Your estate plan is not set in stone. You can make alterations to the vast majority of estate planning documents up until the moment that you pass away, as long as you have the mental capacity to make those changes. As a result, it is wise for people to know that updates to an estate plan can help to ensure that one’s wishes are truly reflected in one’s plan.
Sometimes, a modification of existing documents is appropriate. Other times, replacing a document – like a will – makes more sense. With that said, any replacement will should include language revoking wills that came before it. This effort clearly establishes that the new will is the one that should be followed, which lowers the chances of an estate dispute between beneficiaries after you pass away.
When should you make these alterations?
Some people prefer to update their estate plans every few years. You, for example, may decide that you want to adjust the plan every three years, for instance, and then create a set schedule with your legal team accordingly. This way, you’ll always know that the estate plan cannot be any more than three years out of date.
But even making updates on a set schedule can be problematic if something major changes before you update your plan and then you pass away or suffer a form of incapacity. As a result of this risk, it can be helpful to make updates after major life events, such as:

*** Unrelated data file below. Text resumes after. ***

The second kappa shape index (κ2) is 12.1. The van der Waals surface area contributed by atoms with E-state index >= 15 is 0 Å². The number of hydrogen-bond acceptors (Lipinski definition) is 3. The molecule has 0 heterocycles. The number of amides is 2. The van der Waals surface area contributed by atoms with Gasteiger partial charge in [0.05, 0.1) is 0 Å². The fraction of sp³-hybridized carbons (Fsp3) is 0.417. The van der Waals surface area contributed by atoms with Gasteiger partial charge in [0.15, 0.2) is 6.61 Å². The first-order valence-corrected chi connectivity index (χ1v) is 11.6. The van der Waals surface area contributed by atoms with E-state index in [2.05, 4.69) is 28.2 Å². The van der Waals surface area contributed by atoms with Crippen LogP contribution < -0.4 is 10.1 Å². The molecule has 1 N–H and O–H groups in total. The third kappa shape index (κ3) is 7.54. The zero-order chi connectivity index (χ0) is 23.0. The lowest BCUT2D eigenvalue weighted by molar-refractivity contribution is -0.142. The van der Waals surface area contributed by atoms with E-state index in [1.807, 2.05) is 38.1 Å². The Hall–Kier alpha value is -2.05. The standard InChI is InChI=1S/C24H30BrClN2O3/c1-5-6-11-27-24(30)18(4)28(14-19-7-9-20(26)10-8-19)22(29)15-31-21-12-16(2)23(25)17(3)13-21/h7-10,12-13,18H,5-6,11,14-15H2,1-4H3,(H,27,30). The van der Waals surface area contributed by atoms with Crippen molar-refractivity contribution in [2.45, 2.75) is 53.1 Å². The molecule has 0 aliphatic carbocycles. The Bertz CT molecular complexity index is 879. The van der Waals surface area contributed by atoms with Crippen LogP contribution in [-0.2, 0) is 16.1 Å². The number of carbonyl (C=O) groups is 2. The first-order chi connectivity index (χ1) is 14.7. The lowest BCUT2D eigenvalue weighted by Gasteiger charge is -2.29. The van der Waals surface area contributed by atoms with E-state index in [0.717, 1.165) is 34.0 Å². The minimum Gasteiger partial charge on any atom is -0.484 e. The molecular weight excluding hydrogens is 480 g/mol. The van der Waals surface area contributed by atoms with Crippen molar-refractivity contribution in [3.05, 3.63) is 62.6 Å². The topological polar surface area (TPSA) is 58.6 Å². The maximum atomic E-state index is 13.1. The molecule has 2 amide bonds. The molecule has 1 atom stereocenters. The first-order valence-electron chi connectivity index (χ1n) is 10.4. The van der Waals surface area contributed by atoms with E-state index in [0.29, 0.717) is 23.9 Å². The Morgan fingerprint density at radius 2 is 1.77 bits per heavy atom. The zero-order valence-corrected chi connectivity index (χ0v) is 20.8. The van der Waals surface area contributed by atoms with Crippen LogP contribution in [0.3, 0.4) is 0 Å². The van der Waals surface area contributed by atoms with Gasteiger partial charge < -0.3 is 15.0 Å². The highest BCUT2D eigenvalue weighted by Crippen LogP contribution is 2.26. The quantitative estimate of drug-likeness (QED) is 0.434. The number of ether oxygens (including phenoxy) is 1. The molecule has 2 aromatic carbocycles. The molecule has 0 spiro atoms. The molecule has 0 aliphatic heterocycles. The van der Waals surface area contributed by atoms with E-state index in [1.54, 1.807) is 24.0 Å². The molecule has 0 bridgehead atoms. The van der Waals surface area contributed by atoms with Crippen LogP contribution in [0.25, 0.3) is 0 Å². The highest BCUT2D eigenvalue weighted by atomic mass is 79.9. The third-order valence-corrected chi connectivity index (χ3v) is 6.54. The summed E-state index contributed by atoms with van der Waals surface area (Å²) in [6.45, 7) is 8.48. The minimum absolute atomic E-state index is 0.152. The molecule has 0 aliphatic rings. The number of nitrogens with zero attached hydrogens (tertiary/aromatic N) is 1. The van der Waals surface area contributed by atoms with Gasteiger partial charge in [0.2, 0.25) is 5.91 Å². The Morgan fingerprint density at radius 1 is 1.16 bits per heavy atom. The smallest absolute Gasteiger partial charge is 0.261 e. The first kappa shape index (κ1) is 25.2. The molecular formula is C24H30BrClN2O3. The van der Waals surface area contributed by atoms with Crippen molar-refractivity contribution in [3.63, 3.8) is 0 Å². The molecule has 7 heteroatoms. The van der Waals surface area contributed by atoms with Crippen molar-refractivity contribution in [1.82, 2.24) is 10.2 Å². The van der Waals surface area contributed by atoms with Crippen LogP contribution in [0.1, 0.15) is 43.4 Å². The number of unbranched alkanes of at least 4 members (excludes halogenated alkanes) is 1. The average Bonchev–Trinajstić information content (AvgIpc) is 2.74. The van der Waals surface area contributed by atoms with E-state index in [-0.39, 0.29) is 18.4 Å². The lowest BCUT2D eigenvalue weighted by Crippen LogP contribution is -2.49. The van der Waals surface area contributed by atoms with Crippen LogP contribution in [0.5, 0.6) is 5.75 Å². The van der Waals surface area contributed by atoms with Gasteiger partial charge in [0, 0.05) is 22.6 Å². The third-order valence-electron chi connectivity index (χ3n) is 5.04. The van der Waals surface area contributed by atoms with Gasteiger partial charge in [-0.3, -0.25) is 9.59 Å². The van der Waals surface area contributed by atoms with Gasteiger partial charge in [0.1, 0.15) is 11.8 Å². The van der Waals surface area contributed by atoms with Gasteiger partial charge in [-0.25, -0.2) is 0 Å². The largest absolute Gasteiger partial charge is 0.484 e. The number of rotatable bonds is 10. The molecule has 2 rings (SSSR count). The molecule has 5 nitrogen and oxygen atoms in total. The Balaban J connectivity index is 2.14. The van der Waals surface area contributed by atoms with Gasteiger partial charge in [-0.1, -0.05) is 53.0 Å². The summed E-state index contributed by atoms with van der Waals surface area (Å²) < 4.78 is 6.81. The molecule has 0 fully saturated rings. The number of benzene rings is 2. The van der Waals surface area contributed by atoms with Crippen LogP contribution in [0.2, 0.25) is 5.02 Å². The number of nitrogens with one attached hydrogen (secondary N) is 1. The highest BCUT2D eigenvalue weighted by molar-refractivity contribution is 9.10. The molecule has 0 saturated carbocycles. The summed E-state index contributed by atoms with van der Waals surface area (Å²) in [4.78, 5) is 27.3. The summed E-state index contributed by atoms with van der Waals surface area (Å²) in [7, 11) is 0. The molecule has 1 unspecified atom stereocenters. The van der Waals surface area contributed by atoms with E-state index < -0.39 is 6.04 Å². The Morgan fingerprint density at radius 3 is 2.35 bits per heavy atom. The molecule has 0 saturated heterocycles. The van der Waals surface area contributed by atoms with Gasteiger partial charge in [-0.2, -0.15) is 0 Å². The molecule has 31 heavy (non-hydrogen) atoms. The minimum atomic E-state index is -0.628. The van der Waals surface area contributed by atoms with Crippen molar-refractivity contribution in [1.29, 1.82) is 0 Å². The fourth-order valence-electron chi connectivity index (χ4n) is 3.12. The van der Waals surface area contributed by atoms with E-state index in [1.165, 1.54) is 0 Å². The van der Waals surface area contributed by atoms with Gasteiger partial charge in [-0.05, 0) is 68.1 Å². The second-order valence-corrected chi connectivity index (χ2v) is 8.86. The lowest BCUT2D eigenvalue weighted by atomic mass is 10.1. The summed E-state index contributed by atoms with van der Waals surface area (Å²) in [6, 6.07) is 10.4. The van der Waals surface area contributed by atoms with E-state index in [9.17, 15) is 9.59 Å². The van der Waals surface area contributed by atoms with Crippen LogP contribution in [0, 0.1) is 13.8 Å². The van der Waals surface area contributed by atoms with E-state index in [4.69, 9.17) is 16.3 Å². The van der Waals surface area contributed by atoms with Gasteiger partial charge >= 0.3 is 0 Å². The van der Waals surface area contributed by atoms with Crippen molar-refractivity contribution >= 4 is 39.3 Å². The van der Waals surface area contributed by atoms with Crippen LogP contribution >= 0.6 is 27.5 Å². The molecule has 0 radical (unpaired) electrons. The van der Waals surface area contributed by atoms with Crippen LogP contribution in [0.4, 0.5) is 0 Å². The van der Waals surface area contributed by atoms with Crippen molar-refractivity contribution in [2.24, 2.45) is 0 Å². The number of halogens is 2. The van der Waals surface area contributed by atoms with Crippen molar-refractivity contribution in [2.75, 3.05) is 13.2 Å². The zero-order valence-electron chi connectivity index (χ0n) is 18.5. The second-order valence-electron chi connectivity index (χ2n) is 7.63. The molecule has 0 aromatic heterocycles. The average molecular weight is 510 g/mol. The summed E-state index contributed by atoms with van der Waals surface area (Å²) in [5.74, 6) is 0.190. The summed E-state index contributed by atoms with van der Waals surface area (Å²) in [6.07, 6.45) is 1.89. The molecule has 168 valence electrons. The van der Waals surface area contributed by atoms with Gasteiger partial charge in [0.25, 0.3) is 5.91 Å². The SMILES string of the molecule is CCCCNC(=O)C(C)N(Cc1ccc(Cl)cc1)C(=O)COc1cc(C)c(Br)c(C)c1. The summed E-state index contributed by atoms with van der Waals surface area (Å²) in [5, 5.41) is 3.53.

- Selling a business
- Getting married or remarried
- Getting divorced
- Having a child
- The birth of a grandchild
- Inheriting assets
- Selling a family home
- Changes to the law
In other words, any time something substantial happens that necessitates a change to your estate plan, you can (and probably should) make that change immediately. Some people use a blend of both tactics, wherein they make updates on a set schedule unless something happens that warrants making an additional update. This hybrid approach tends to be the most effective option, as it allows for immediate adjustments and relatively regular “broad lens” review.
No matter what you choose to do, be sure that you are well aware of all the legal steps you’ll need to take so that you can leave an appropriate estate plan in place. Far too many adults neglect this process even though the idea of the state dictating what will happen with their assets after death is an idea that is abhorrent to them.